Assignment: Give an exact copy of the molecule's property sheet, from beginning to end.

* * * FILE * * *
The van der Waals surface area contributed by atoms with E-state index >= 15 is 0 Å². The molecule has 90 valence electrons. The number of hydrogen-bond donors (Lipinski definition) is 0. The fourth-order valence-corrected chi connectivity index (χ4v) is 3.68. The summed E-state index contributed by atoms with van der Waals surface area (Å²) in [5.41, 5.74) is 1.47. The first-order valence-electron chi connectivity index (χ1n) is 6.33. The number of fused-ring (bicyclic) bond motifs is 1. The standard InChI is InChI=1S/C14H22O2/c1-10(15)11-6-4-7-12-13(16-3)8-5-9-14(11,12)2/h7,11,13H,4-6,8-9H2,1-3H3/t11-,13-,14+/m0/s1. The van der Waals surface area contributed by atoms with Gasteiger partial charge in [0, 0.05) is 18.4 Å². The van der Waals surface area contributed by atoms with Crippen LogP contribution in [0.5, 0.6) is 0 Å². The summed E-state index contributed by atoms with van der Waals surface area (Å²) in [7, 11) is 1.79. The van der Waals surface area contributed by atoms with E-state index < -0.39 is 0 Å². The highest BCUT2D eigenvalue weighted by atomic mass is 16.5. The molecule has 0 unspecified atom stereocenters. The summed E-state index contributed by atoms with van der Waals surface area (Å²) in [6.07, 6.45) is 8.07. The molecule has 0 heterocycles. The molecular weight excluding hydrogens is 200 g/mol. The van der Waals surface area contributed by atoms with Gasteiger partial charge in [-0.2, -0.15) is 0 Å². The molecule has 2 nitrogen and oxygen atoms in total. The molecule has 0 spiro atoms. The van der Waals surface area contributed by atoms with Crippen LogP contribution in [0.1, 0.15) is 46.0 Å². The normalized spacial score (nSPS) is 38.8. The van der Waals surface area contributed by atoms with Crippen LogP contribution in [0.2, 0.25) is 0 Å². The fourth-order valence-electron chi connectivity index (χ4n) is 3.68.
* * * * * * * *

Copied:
The van der Waals surface area contributed by atoms with E-state index >= 15 is 0 Å². The molecule has 90 valence electrons. The number of hydrogen-bond donors (Lipinski definition) is 0. The fourth-order valence-corrected chi connectivity index (χ4v) is 3.68. The summed E-state index contributed by atoms with van der Waals surface area (Å²) in [5.41, 5.74) is 1.47. The first-order valence-electron chi connectivity index (χ1n) is 6.33. The number of fused-ring (bicyclic) bond motifs is 1. The standard InChI is InChI=1S/C14H22O2/c1-10(15)11-6-4-7-12-13(16-3)8-5-9-14(11,12)2/h7,11,13H,4-6,8-9H2,1-3H3/t11-,13-,14+/m0/s1. The van der Waals surface area contributed by atoms with Gasteiger partial charge in [0, 0.05) is 18.4 Å². The van der Waals surface area contributed by atoms with Crippen LogP contribution in [0.5, 0.6) is 0 Å². The summed E-state index contributed by atoms with van der Waals surface area (Å²) in [7, 11) is 1.79. The van der Waals surface area contributed by atoms with E-state index < -0.39 is 0 Å². The highest BCUT2D eigenvalue weighted by atomic mass is 16.5. The molecule has 0 unspecified atom stereocenters. The summed E-state index contributed by atoms with van der Waals surface area (Å²) in [6.07, 6.45) is 8.07. The molecule has 0 heterocycles. The molecular weight excluding hydrogens is 200 g/mol. The van der Waals surface area contributed by atoms with Gasteiger partial charge in [-0.2, -0.15) is 0 Å². The molecule has 2 nitrogen and oxygen atoms in total. The molecule has 0 spiro atoms. The van der Waals surface area contributed by atoms with Crippen LogP contribution in [0.1, 0.15) is 46.0 Å². The normalized spacial score (nSPS) is 38.8. The van der Waals surface area contributed by atoms with Crippen LogP contribution in [0.2, 0.25) is 0 Å². The fourth-order valence-electron chi connectivity index (χ4n) is 3.68.